First, kudos to Bob. I'm sure many of us have the same pet pieves when it comes to people using title which imply one thing but their duties are completely another. Side note - I recently saw a security offering where the requirements were to have one of the following certifications: CISSP; GAIC; ISSA; CCSP; MCSE. MCSE??? Are you kidding??? Anyway, to answer your question, if you're seriously looking to get into networking (switches, routers, etc) then I would start taking some Cisco classes. I'm not pushing Cisco for any reason other than the majority of companies use Cisco, they're the leader in that market and they're not going away any time soon. Besides learning how to configure their gear, their classes also teach you the fundamentals you'll need to know about TCP/IP and networking, regardless of which vendor you ultimately choose. What makes a person really good at their job is not so much their ability to configure a switch or router (even newbies can eventually do that) but their ability to recognize particular traits of a problem just by hearing what the problem is - without even touching any equipment. Knowing networking is not about knowing any particuler vendors equipment but truly 'knowing' networking - how does TCP/IP work, how does a packet start from a PC and get to it's destination, what happens at each node as it traverses the network, etc. So, I guess I'd say take some classes and learn TCP/IP.
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  • Sonotsky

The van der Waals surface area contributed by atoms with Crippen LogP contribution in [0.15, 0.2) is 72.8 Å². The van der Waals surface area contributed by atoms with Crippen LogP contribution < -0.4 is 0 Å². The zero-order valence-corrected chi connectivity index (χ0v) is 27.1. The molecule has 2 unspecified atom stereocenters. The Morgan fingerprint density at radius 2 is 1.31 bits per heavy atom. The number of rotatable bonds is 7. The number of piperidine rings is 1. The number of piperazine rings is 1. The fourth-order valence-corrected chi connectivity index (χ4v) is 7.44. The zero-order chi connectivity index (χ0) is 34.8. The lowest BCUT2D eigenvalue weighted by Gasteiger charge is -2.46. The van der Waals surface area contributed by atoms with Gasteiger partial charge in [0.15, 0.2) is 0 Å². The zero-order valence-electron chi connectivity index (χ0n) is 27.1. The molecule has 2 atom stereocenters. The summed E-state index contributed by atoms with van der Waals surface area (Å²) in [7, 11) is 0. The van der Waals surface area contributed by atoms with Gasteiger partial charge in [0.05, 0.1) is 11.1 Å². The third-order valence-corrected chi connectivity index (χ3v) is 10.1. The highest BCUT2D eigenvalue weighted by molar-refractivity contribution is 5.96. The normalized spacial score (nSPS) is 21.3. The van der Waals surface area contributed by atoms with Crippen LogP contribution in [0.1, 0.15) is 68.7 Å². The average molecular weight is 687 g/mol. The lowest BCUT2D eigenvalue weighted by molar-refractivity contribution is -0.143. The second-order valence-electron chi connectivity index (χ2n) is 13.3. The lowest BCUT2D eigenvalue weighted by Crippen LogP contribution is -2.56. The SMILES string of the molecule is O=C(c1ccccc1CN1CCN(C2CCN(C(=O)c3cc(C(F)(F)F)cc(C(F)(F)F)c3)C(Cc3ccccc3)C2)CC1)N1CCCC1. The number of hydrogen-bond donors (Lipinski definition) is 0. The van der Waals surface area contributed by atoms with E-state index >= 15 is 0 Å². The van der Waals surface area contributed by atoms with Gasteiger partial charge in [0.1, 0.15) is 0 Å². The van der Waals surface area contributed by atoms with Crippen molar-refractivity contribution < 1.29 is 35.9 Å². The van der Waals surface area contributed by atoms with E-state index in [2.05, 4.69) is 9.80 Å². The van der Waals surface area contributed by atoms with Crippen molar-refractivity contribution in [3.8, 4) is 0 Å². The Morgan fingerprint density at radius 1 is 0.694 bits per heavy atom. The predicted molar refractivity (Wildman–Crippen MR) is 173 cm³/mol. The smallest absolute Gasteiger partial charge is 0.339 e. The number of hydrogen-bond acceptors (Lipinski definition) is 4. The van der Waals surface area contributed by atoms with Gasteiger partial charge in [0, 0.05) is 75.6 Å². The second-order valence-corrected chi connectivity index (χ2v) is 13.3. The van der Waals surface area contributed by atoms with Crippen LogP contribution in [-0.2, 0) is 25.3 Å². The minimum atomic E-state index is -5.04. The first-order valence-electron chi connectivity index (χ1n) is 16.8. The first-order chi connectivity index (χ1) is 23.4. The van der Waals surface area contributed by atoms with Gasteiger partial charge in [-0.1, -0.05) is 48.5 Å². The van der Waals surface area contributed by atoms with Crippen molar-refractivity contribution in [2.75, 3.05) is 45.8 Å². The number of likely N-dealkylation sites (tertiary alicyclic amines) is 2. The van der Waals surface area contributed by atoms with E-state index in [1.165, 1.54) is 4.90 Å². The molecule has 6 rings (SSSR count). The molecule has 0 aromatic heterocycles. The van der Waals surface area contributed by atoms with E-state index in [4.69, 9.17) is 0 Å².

A tip of the hat to Bob (long time no write!) and to the other respondants to this question for their excellent viewpoints. To "goretech": I'm going to hit you with yet another "this is the way I see it" replies. :) I've been in many, many different areas in IT for the past 11+ years: I've been a UNIX (Solaris, AIX, Linus) sysadmin; a Windows sysadmin; a UNIX/Windows sysadmin; a DBA; a network administrator (as per Bob's description of the term); a programmer/analyst; an application support analyst; customer support, from retail on up through C-level executives in IT outsourcing contracts. I consider myself quite fortunate: I've built up an awesome skillset that has saved my and my empoyer's ass on several occasions. I have only one certification to my name (RHCE, which has probably expired by now), yet I continue to get more satisfying and better-paying jobs. That being said, I'll give you some advice: don't put too much stock in the education and certification requirements that you see in job descriptions. Often times, employers will put absurdly high qualifications into the job descriptions to discourage a flood of resumes from applicants far underqualified for the "real" job. Don't be afraid to take less money than you were hoping for, if the job is in a company that has a good corporate atmosphere and the role is challenging and rewarding. You'll be much happier with a job that's not boring to you. Don't be afraid to leave one job for another, if you honestly feel that the newer role is more your style; but never ever base the decision solely on money. Shorter commute, better benefits, more responsibility, more prominent title, the ability to wear jeans on Friday - all of these are reasons why I've left one employer for another. It's just happenstance that the money went up - even if just a grand or two - each time. When you are invited for an interview, research the company in question. In the vast majority of cases, it impresses the hell out of the interviewer if you know details about their products/services, recent financial results, or press events/news bits - assuming all are positive (don't be saying, "man, your last quarterly results really blew", unless you can formulate a plan to help them out). In the interview, don't come across as desperate - "I really, really want to work for you" smells of kissing up or of something fishier. Act like you're doing them a favour by showing up for the interview, but take it down a couple of notches from that level of arrogance. The "cool customer" usually sticks in the interviewer's head after you leave. If the company you're going for has a datacentre, ask for a tour - it shows interest; but don't say much while you're whisked around, just soak it all in and look interested. As for "hot areas" - to paraphrase Bob, pick a card! You already have 3 years in IT, and experience with MS servers. Market yourself as a Windows sysadmin! If you get into a company that has a UNIX/Windows mix, hang out with the UNIX sysadmin(s) and learn from them, or ask for outside education under the premise of cross-training for the purpose of backing the UNIX guy up when he goes on vacation. Worm your way deeper into the IT organization where you are. The more you look over people's shoulders, the more likely they are (on average) to teach you more. The more you learn, the more you can put on your resume as "experience". Baby steps, my friend. Baby steps. (P.S. - hope I didn't ramble on too much there) Cheers